Mammography- more harm than good?

Since its development, mammography has been considered one of the most impressive advances in cancer screening. It is thought of as an essential tool in reducing morbidity and mortality from this highly prevalent disease.

Every woman who has undergone mammography knows the anxiety of waiting for her test results. For most people in this situation, the results are anxiety- relieving, and no further management is indicated. But for a few, the results will mean more tests, and more anxiety. Some of these women will turn out to have invasive breast cancer, and their lives will be saved because of screening. Others will undergo additional testing and it will turn out that they did not have invasive (or potentially invasive) breast cancer, because all screening carries with it the risk of false positives. When the benefits outweigh the harms, screening is justified.

This is why we are so excited to have Peter Gøtzsche- Director of the Nordic Cochrane Centre in Copenhagen and author of Mammography Screening: Truth, Lies and Controversy – speaking at EvidenceLive 2013. He has a different take on breast cancer screening, and is very concerned with the possibility that theharms of mammography outweigh its benefits. According to Gøtzsche, this is a big problem, and one that we should take very seriously in developing health services and deciding what is best for individual patients.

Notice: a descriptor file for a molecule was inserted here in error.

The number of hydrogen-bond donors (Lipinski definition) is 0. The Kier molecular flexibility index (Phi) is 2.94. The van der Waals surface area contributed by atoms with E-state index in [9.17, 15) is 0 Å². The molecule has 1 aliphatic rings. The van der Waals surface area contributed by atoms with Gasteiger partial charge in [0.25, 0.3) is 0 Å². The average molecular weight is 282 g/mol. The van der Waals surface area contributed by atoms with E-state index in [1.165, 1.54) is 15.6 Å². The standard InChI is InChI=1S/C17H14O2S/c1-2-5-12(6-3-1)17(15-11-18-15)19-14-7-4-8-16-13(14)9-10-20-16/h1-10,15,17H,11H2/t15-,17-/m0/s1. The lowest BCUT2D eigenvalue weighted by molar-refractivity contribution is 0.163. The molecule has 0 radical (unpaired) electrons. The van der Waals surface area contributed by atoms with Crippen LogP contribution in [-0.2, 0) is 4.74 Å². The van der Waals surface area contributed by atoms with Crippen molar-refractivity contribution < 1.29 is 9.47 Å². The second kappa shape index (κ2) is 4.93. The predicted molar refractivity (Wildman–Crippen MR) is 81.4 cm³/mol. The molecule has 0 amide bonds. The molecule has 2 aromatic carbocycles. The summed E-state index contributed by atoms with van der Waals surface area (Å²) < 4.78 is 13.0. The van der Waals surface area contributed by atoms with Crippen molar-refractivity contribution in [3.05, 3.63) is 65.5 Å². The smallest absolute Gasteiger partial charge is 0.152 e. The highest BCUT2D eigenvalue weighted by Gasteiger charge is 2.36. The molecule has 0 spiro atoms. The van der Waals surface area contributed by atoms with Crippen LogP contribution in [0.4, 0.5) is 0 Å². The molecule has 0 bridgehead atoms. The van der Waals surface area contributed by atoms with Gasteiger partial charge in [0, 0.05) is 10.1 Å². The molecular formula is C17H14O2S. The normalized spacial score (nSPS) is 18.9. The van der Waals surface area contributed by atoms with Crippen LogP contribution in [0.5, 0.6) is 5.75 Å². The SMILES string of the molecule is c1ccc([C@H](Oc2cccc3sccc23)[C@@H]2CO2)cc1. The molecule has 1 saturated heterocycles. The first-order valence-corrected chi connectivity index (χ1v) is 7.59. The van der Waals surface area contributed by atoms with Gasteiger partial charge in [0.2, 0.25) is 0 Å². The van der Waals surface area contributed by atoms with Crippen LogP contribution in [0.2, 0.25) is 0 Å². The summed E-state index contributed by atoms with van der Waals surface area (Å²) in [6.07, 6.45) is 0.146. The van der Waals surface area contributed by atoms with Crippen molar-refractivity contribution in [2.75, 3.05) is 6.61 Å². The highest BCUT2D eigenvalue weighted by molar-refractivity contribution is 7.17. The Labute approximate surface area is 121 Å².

But not everyone supports these findings. Jack Cuzick, Professor at Barts and the London School of Medicine and a leading researcher in cancer screening (having been one of the first to show that tamoxifen reduces the risk of contralateral tumours), recently raised concerns regarding the Cochrane systematic review that supports Gøtzsche’s claims. Cuzick recently asserted that Gøtzsche’s desire to abandon screening altogether “has detracted from efforts to improve breast cancer screening” and has been detrimental to what should be the real goal: to refine and advance screening in order to reduce morbidity and mortality from breast cancer.

Here’s my question to you: What do you think about the role of mammography in modern healthcare?


-Originally posted on the EvidenceLive blog at


About Braden O'Neill

Assistant Professor, Department of Family and Community Medicine, University of Toronto
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